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Berry, Preece, Keselowski endorse NASCAR restart policies after Hamlin no-call

Josh Berry and Ryan Preece were both unified and adamant on Tuesday morning when asked about Denny Hamlin and the restart debate from the Cup Series race on Sunday at Richmond Raceway.

Effectively, they said it was fine and the discourse is overblown.

“You take that one, bud,” Preece told Berry with a laugh.

“I didn’t see any issue with what happened personally,” Berry said. “We have both raced short tracks that used restart lines, restart zones and different things, and it’s really easy to handicap the leader.

“I think there has to be some flexibility here. The leader is the leader for a reason and has to have the right to control the restart. And like Denny said, you’re often judging what you do as the leader based on the car in second and third, so they’re lagging back and trying to time the run and sometimes you have to push the envelope a little bit to not end up getting screwed out of the lead. That’s the only way to put it.

“In general, I think this is pretty much blown out of proportion. I don’t think it’s a big deal. We don’t need to look at the ECU and SMT data. We need to have flexibility and let racers race.”

Preece was in complete agreement.

“Any short track I’ve raced, you’re at a disadvantage sometimes when you have a (restart zone) like that because you’re at the mercy of if I don’t go at the first line, and the guy outside of you goes, he has a nose out there and that’s not called, you’ve lost the advantage.

“If (Denny) waited, then Joey rolled up and now he’s got momentum on (him) and can pull out three wide on you into Turn 1. It’s a lose-lose situation but at the end of the day, that’s racing.”

Berry emphatically chimed in there with a ‘yeah.’

“You can go late in the box,” Berry said, “and then you get run into, spin your tires, and they say, he spun his tires, and it’s because you got ran into the back of because everyone is trying to time it. Denny did what he had to do.”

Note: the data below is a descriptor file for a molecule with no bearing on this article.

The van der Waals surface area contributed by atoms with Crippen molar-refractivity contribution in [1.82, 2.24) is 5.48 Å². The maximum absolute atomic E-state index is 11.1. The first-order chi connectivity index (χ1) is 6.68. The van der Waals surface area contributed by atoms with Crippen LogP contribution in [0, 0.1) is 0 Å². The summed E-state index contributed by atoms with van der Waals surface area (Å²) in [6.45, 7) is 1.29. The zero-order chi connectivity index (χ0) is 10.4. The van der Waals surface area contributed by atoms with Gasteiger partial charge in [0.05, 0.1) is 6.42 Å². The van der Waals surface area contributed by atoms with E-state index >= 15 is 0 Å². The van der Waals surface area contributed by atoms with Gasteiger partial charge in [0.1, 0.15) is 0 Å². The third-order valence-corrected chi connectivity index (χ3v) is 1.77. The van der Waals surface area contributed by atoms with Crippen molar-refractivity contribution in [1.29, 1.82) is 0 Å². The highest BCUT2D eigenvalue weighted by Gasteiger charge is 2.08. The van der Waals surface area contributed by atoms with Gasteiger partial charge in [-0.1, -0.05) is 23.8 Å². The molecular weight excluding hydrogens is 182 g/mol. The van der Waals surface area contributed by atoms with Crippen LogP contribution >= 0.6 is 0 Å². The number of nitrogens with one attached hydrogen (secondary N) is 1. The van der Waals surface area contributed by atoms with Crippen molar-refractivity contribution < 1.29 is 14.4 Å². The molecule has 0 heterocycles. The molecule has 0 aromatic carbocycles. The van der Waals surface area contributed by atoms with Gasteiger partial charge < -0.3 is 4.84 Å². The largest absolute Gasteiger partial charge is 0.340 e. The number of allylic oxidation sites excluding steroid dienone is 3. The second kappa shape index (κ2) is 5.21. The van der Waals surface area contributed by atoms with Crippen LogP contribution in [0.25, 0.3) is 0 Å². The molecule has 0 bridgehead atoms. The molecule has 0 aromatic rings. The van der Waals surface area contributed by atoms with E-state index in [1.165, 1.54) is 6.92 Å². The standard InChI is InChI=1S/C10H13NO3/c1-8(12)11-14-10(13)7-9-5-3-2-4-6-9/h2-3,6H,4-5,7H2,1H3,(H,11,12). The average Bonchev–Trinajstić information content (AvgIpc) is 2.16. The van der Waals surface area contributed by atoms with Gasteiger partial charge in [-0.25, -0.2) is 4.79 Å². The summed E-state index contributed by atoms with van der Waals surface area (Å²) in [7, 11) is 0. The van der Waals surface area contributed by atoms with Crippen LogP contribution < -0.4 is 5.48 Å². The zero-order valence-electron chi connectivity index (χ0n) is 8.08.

Brad Keselowski was also asked about the topic on Tuesday during a media availability at the NASCAR content facility in Concord, North Carolina and struck a similar tone. He argued that last week, at Circuit of the Americas, the gripe was that NASCAR had to call too many penalties for course cutting and now they are getting called out for not making a penalty.

Ultimately, Keselowski says that NASCAR will always face this kind of reaction to ball and strike calls no matter what they do to the figurative strike zone.

“In the Xfinity race, there was a scenario where (Aric) Almirola had the lead and went late in the box and everyone got mad about that,” Keselowski said. “Where there’s competition there will be differing viewpoints over what led to the results.

“Someone put up a video yesterday of Tony Stewart jumping the restart at Watkins Glen like 27 years ago at Watkins Glen and now jumping the restart is a matter of three or four feet but then it was based on 100 yards.

“It goes to show that some things will never go away.”

Based on what happened at Circuit of the America, would fans have been mad if NASCAR actually took away the win from Hamlin?

“No, because it’s him,” Berry said. “It were the two of us, people wouldn’t have thought anything of it, honestly.”

“Yep,” Preece said.

Hamlin has become kind of the top heel in NASCAR in recent years and the Stewart-Haas guys believe fan reaction to the restart reflect more how fans feel about him than the enforcement of the rules.

The restart zone was expanded from 700 feet to 1400 in 2015 and Preece just doesn’t think anything needs to change when he was asked about the current width too.

“Like, I’m going to be honest with you, you can ask me the same question 20 different ways and I’m going to give you the same answer,” he said with a laugh.

Berry added, ‘sooner or later, someone is going to jump it and get called’ and all the two teammates want is for it to be consistent.

“The biggest thing is police it the same way,” Preece said. “He was the leader man. If he went 300 feet early, someone will go 400 feet next.”

Should NASCAR add a ‘within our judgement’ line to the rule book?

“20 different times,” Preece said again. “Listen, if someone starts in the middle of Turns 3 and 4, we can have this conversation, a real conversation, about it. We’re talking about a third of a car length. Go look at your hood when you go to the car. That’s what we’re talking about here.”

Matt Weaver is a Motorsports Insider for Sportsnaut. Follow him on Twitter.

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